The Consumer Financial Protection Bureau (CFPB) released its annual report on college credit card agreements, which shows a nearly 70 percent decline in the number of agreements since Congress passed new disclosure requirements in 2009. These findings highlight the trend of shifting from credit cards toward other products such as debit and prepaid cards. The report also found that most colleges with credit card agreements do not make those agreements readily accessible to students and families.
A lack of transparency in the student loan and credit card markets led Congress to enact reforms to help the public better understand the marketing partnerships between colleges and lenders. In 2008, Congress passed a law requiring schools to disclose preferred lender arrangements with student loan providers and establish a code of conduct for school officials.
The CFPB found that:
- College credit card agreements continue to decline:
In recent years, there has been a steady decrease in both the number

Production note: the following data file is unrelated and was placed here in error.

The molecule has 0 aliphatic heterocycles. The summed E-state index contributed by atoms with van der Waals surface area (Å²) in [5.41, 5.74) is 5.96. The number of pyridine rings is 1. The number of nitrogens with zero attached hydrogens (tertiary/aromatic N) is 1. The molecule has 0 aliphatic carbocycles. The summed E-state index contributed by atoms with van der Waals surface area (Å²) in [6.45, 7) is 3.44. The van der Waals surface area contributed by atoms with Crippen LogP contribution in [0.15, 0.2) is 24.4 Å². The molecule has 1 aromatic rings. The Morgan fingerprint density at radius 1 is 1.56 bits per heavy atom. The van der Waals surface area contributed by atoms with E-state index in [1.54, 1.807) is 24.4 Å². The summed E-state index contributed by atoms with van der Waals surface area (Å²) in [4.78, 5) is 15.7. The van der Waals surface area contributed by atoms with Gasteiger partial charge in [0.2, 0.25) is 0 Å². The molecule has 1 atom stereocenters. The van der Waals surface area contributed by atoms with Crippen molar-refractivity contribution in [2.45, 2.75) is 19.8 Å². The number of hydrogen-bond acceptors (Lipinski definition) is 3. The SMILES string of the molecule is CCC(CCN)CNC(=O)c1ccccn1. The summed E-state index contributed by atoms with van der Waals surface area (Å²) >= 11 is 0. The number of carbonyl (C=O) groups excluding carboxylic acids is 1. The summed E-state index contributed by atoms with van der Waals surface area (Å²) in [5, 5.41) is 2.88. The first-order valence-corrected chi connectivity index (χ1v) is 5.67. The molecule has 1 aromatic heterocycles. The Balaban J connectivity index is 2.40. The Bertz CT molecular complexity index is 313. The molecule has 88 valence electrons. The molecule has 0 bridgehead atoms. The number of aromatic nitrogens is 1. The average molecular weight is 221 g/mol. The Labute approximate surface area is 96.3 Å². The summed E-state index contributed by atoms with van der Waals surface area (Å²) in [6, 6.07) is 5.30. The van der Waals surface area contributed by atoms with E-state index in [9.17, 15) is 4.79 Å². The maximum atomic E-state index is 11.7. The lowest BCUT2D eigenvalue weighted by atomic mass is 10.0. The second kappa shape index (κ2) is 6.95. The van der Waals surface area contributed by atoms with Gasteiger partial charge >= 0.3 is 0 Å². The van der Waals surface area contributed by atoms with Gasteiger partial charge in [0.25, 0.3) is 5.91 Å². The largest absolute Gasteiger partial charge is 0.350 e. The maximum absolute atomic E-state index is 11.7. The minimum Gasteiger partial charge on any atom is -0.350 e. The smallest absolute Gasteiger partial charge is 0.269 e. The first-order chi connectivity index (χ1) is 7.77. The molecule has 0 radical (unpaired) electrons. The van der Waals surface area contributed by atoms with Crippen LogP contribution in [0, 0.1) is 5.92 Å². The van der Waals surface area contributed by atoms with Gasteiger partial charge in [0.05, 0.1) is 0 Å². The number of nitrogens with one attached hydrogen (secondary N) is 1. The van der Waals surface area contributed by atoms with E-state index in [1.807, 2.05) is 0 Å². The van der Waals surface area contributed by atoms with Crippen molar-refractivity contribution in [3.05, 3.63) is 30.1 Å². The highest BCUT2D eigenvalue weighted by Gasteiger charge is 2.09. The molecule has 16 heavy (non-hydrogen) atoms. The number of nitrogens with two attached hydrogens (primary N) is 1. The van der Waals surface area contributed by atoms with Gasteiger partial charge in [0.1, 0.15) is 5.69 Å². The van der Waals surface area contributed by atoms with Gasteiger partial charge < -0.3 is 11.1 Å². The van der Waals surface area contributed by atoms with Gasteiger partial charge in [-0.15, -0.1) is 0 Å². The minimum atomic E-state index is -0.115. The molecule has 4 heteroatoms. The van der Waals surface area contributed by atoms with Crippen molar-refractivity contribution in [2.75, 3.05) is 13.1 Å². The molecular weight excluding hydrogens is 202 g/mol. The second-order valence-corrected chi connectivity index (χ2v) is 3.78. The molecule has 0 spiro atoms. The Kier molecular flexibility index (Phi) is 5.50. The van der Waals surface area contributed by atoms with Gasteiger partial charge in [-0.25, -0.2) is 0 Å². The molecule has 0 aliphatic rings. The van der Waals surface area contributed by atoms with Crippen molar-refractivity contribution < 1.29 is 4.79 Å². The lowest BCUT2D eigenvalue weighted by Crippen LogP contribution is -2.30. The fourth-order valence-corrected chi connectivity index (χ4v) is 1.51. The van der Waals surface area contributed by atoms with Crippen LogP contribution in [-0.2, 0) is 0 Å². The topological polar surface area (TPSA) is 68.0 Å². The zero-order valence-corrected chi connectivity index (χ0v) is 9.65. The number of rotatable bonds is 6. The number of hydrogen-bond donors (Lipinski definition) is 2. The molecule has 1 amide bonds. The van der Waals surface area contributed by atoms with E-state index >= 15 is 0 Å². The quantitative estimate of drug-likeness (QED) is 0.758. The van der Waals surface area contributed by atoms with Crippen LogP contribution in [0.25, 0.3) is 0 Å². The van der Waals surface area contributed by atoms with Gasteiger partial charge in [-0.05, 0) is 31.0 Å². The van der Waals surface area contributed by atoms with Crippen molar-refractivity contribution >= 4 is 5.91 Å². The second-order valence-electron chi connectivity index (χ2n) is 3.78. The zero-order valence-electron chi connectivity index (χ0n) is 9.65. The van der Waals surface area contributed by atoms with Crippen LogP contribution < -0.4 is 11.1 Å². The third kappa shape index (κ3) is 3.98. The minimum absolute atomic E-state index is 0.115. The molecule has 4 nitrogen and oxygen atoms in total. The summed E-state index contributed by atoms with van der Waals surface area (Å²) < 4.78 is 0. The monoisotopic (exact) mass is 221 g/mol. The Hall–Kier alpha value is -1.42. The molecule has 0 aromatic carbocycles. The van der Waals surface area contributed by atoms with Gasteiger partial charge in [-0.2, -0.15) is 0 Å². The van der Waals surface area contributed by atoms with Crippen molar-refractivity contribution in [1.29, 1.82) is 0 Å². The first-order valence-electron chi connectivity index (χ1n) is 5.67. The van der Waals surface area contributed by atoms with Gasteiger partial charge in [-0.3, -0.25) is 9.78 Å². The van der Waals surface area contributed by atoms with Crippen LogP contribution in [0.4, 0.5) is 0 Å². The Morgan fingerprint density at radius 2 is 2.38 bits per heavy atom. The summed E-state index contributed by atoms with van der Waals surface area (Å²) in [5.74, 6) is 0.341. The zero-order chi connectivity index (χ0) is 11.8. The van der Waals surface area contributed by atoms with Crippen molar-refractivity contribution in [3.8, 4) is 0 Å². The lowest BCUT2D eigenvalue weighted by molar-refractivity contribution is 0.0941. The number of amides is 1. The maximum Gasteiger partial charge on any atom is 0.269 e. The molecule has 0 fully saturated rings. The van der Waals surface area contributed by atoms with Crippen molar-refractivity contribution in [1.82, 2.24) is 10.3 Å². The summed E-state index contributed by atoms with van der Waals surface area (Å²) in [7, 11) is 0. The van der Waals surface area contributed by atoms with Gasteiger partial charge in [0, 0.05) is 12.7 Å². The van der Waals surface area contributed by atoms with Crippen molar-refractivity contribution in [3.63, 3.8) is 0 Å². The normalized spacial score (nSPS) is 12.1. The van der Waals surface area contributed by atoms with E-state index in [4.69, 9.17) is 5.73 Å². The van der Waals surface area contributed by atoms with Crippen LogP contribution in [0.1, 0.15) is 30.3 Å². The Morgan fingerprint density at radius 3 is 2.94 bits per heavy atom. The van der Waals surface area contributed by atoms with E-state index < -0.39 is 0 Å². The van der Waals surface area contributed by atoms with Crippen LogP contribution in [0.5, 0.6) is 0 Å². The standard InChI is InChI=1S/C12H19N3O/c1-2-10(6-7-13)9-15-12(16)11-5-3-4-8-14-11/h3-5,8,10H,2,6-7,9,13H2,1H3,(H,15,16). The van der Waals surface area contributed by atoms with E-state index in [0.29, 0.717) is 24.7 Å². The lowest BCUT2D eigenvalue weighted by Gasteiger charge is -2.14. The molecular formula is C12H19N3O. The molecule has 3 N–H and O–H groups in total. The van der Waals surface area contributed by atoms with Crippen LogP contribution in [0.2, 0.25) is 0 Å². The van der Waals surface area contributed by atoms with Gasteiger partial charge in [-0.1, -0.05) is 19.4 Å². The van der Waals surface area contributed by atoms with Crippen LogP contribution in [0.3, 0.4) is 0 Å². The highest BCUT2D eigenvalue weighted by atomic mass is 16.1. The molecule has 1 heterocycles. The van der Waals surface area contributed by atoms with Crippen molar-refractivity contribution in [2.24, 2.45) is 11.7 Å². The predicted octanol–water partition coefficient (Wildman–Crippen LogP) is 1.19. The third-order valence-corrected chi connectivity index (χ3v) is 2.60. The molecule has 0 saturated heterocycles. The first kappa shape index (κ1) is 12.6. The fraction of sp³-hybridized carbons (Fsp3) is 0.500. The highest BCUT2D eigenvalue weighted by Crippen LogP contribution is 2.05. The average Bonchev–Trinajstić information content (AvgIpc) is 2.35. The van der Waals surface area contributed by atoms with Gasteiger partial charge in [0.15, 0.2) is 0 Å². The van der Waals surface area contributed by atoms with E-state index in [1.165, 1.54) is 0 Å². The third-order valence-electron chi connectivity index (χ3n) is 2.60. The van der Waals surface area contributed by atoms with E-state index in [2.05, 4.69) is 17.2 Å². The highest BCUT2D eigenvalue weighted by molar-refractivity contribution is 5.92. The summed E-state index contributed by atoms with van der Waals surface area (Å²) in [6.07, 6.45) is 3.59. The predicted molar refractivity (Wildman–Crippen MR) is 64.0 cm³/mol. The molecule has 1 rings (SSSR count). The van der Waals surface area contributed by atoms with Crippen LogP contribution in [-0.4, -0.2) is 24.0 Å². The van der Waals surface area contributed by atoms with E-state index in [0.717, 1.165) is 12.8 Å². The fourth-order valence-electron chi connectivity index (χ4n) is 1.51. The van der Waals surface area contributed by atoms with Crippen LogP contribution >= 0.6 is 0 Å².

of college credit card agreements and open accounts. In 2009, some
1,045 agreements were in effect. In 2013, 336 agreements were in
effect; around a 70 percent drop.
- College debit and prepaid card agreements are now
more common than credit card agreements: According to a
report from the Government Accountability Office, there were at
least 852 schools that had agreements with companies to market debit
or prepaid cards to students in 2013. Unlike credit cards, these
products do not have specific requirements in federal consumer
financial laws to disclose their marketing partnerships.
- College credit card agreements are not readily
accessible: The CFPB reviewed 35 college and university
websites to determine if they made their credit card agreements easy
for students and families to find and access. The Bureau found that
80 percent of these institutions—28 of 35—do not put their
agreements, or information about how to request them, on their